Eleven counterfeiters have been given jail sentences of between one and a half and six and a half years by a Chinese court after being found guilty of producing fake Microsoft software.
The "ringleaders of the world's largest software-counterfeiting syndicate," as Microsoft described them in a statement on Wednesday, were sentenced on New Year's Eve. According to Microsoft, theirs were the longest sentences given for this type of crime in China's history.
The syndicate was charged with making and distributing more than $2 billion worth of fake Microsoft software, which had ended up all over the world. Nineteen Microsoft products were counterfeited, in 11 languages. A Microsoft spokesperson told ZDNet UK on Friday that the products had included Windows Vista and XP, as well as Office 2007 and 2003, and Windows Server.
The conspirators were identified and arrested in July 2007, following an investigation by the FBI and China's Public Security Bureau (PSB). Microsoft said in its statement that "evidence provided by Microsoft customers through the Microsoft (Windows Genuine Advantage) piracy reporting tool proved to be essential in tracking down this criminal syndicate." More than 100 Microsoft resellers helped trace the software to its origins and provide evidence.
"Microsoft greatly appreciates the work of China's PSB and the FBI in taking strong enforcement action against this global software-counterfeiting syndicate," David Finn, Microsoft's associate general counsel for antipiracy at Microsoft, said in the statement. "Unfortunately, software counterfeiting is a global, illegal business without borders. Criminals may be on the other side of the globe and may not even speak the same language, but they prey upon customers and partners all over the world. This case is a testament to the importance of Microsoft's commitment to close collaboration with government bodies and local law-enforcement agencies around the world to bring these criminals to justice, wherever they may be."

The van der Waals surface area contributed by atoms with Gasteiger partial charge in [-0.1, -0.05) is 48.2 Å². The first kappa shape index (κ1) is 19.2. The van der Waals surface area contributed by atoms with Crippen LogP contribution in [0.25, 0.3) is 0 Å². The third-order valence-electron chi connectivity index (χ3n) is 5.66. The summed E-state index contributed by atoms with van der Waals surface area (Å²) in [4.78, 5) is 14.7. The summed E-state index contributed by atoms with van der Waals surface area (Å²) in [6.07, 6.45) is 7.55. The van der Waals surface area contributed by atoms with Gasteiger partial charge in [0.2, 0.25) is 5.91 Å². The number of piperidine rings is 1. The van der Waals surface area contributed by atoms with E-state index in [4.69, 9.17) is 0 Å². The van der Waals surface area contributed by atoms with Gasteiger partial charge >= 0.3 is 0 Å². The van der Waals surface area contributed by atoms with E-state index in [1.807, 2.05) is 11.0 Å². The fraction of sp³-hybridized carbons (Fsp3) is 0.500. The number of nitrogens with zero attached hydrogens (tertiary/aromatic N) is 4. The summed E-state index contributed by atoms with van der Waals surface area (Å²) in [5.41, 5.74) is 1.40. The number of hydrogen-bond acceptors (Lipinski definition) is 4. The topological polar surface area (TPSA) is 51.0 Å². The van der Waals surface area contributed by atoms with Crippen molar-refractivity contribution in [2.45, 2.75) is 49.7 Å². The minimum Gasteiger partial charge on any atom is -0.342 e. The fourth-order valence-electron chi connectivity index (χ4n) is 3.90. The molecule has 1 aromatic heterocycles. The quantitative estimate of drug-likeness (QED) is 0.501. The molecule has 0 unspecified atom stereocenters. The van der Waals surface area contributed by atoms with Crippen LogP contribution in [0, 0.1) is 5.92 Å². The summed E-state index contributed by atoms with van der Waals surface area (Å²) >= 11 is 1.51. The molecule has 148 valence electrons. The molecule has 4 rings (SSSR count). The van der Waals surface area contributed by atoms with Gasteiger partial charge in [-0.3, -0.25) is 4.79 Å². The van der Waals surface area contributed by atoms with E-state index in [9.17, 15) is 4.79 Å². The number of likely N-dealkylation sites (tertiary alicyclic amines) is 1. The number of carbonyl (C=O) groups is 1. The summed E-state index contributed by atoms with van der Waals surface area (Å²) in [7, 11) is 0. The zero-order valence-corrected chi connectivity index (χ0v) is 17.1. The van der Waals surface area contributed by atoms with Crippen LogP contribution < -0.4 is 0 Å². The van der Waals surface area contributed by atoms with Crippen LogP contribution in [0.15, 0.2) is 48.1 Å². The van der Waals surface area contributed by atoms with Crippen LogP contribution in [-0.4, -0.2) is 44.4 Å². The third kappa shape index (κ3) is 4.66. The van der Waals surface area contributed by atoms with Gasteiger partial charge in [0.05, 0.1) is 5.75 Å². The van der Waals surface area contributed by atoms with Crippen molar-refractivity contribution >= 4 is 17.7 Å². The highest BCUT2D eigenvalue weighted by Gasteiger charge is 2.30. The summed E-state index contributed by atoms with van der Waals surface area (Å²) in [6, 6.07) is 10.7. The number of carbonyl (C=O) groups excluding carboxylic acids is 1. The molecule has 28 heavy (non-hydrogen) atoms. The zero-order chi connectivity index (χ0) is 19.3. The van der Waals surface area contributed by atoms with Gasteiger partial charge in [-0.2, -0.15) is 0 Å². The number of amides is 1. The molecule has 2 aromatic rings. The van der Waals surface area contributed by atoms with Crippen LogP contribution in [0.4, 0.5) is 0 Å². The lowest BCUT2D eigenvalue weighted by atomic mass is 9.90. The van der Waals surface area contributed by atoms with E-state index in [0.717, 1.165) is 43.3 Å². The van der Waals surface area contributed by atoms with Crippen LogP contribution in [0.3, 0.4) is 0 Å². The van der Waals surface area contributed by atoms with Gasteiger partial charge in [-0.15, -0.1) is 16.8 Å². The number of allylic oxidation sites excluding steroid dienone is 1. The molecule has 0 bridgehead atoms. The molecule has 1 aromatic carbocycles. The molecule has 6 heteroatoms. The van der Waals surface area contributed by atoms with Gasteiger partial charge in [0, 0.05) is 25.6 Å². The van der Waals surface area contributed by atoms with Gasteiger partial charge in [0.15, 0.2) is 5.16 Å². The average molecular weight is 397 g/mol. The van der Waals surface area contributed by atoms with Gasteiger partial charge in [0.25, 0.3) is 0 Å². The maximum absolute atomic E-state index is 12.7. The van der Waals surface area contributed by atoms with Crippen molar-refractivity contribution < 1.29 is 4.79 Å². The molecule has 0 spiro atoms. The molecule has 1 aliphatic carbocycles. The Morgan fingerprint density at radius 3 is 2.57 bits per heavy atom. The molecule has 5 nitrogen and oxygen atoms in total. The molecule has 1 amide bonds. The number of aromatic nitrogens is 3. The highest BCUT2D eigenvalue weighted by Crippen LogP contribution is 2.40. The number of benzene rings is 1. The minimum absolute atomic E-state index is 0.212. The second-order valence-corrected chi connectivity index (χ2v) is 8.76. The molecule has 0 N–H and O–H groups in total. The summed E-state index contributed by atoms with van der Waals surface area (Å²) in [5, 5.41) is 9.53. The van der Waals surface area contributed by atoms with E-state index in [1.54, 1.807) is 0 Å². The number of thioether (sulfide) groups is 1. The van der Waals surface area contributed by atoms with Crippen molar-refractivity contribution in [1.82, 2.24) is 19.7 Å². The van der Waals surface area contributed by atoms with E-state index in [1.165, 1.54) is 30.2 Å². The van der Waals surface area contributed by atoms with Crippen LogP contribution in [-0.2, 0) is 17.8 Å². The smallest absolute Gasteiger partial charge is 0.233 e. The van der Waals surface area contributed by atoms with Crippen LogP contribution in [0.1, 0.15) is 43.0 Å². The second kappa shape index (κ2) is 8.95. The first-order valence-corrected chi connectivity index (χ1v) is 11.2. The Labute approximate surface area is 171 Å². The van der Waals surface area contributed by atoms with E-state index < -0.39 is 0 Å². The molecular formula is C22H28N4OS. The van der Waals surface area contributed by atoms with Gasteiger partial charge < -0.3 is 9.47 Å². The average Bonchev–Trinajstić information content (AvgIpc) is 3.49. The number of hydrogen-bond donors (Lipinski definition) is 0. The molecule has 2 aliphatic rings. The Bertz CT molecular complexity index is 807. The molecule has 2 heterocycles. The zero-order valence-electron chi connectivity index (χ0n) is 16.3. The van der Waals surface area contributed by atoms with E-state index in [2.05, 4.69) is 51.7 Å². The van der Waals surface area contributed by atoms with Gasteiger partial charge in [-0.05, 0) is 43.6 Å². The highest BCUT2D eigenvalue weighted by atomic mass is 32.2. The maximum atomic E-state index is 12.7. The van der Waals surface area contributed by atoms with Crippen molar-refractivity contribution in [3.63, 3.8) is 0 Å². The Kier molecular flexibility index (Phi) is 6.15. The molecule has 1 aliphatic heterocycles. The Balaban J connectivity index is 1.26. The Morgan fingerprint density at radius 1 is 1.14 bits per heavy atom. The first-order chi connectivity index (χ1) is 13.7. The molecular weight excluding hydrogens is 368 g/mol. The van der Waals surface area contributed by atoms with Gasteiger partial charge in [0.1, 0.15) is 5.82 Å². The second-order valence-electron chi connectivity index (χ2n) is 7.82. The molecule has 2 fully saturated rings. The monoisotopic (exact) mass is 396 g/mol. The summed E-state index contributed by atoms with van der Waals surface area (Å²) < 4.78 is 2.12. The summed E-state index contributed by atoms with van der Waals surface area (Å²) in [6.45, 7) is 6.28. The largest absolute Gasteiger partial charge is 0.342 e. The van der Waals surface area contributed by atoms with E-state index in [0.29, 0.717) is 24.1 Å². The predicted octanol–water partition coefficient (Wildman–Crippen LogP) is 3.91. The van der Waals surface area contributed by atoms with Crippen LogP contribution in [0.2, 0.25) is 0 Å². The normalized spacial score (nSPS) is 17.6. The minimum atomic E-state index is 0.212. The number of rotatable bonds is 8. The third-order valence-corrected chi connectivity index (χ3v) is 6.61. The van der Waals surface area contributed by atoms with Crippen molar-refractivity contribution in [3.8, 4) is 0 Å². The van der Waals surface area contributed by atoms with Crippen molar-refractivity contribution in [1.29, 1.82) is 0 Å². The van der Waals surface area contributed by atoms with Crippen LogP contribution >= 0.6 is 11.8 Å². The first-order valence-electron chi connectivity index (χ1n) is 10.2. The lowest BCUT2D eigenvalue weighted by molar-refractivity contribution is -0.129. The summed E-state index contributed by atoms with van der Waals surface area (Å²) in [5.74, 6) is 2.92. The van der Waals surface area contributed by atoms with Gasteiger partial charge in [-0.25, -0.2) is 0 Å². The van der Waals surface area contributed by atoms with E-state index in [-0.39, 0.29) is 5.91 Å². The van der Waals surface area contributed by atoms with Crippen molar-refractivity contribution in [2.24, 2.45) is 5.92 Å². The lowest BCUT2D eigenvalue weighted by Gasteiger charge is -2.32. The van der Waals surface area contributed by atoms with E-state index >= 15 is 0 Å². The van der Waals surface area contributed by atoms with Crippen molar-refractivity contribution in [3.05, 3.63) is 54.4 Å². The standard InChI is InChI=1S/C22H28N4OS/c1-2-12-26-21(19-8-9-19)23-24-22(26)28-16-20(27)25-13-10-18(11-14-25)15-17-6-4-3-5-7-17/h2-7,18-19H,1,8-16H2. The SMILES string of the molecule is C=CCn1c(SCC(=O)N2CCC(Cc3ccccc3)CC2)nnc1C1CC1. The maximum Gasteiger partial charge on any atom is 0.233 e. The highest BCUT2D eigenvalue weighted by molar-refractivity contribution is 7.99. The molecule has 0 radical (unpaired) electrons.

Microsoft's vice president for the Greater China region, Fengming Liu, said in the company's statement that there had been "a significant improvement in the environment for intellectual property rights in China." The country has long been widely seen as a haven for software and media counterfeiters, with one perceived factor being official laxity over the issue. Microsoft, as a company with extremely popular software, has always been a significant victim of this situation.
"We will continue to work with the relevant authorities in China to ensure that counterfeit software does not undermine the development of China's knowledge economy," Fengming said.
In November, Microsoft announced that it had decided to spend, over the next three years, in excess of $1 billion on research and development in China.
David Meyer of ZDNet UK reported from London.